Over the past few years, something peculiar has happened to the English language.
People everywhere have released themselves from a very strict alphabet diet and are now bingeing on vowels and consonants at every opportunity. Take one look at the Facebook profile or text messages of anybody under 25 – admittedly it’s women and girls – and you’ll see them peppered with phrases like “I loveee youuu” and “Omggg that’s amazinggg”.
When I was a teenager, abbreviating words to within an inch of their life was all the rage – giving rise to phrases like “cya l8r” and “lol”. These days, it’s all about lengtheningggg and stretchinggg words, emoticons and even acronyms. It’s like typographic Pilates.
But it’s not only teenager girls getting in on the act – weirdly, this style has also trickled into the texts and emails of fully-grown, functional adult women. Sometimes even in professional contexts. Where once signing off an email or text with “thanks” was sufficiently cordial, it now looks cold compared to “thaaanks”.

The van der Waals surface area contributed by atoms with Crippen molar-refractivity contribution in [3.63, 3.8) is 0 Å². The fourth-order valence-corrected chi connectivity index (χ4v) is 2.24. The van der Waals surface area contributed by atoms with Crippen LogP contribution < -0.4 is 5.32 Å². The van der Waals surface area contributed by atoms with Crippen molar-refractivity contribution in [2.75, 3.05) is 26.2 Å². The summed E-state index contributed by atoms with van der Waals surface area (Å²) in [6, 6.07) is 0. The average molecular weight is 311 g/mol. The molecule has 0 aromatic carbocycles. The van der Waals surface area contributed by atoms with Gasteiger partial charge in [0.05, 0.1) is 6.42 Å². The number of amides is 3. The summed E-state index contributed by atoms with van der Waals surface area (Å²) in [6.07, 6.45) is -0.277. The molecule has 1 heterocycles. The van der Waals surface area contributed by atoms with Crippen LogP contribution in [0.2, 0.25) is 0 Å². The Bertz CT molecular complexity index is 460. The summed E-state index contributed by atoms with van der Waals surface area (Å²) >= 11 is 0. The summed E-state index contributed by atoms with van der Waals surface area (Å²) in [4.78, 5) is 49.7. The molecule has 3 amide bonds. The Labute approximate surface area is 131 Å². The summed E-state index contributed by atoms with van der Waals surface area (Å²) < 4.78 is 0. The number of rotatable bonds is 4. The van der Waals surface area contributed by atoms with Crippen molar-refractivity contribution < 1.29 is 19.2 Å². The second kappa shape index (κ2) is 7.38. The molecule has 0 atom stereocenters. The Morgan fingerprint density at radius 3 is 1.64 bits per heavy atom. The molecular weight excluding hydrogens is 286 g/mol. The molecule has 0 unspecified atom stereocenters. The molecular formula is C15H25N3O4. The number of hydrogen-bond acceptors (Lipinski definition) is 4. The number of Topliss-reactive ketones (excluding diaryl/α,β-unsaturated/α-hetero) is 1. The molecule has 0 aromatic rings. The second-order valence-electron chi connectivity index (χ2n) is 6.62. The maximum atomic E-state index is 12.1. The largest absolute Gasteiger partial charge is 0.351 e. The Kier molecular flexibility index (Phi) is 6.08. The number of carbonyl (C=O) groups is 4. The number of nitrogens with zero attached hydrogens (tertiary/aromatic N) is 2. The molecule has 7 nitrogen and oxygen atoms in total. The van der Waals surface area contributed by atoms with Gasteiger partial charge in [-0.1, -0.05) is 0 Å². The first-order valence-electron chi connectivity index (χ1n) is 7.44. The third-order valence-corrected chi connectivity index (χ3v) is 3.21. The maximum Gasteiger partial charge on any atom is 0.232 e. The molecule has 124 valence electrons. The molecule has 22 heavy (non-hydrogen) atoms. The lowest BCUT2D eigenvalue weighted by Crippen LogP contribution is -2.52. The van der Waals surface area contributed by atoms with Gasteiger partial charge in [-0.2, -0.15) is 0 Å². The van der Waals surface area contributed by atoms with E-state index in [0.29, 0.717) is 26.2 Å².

Linguist Michael Erard told The Atlantic that word lengthening, also referred to as expressive lengthening, stems from a desire to incorporate verbal speech in digital communication. “When people talk, they use intonation in a number of varied and subtle ways … There’s a lot of emotional nuance that can be conveyed that you can’t do in writing.”
Studies of text communication also links the use of word lengtheners to vocal fry – a linguistic habit of dragging words out in the back of one’s throat, a common tic among young women Zooey Deschanel’s slight drawl? That’s vocal fry.
Word lengthening is by no means a new concept, but it’s certainly more present now than ever before (and arguably is used far, far too often).